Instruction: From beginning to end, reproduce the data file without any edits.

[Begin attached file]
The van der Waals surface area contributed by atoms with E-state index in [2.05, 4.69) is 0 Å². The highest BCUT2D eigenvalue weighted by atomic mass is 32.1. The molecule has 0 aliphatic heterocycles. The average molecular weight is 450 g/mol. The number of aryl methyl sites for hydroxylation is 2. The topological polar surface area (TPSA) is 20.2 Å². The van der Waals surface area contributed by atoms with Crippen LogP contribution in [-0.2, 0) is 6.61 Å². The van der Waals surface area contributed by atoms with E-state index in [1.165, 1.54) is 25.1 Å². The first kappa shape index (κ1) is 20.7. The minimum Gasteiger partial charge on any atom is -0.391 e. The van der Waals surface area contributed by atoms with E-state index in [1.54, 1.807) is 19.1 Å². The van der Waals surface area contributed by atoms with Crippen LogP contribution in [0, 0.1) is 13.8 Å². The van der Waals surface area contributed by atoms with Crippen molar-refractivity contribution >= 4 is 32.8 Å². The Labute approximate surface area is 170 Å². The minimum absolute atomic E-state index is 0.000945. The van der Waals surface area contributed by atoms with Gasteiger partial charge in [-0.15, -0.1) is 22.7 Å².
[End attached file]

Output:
The van der Waals surface area contributed by atoms with E-state index in [2.05, 4.69) is 0 Å². The highest BCUT2D eigenvalue weighted by atomic mass is 32.1. The molecule has 0 aliphatic heterocycles. The average molecular weight is 450 g/mol. The number of aryl methyl sites for hydroxylation is 2. The topological polar surface area (TPSA) is 20.2 Å². The van der Waals surface area contributed by atoms with Crippen LogP contribution in [-0.2, 0) is 6.61 Å². The van der Waals surface area contributed by atoms with E-state index in [1.165, 1.54) is 25.1 Å². The first kappa shape index (κ1) is 20.7. The minimum Gasteiger partial charge on any atom is -0.391 e. The van der Waals surface area contributed by atoms with E-state index in [1.54, 1.807) is 19.1 Å². The van der Waals surface area contributed by atoms with Crippen LogP contribution in [0, 0.1) is 13.8 Å². The van der Waals surface area contributed by atoms with Crippen molar-refractivity contribution >= 4 is 32.8 Å². The Labute approximate surface area is 170 Å². The minimum absolute atomic E-state index is 0.000945. The van der Waals surface area contributed by atoms with Gasteiger partial charge in [-0.15, -0.1) is 22.7 Å².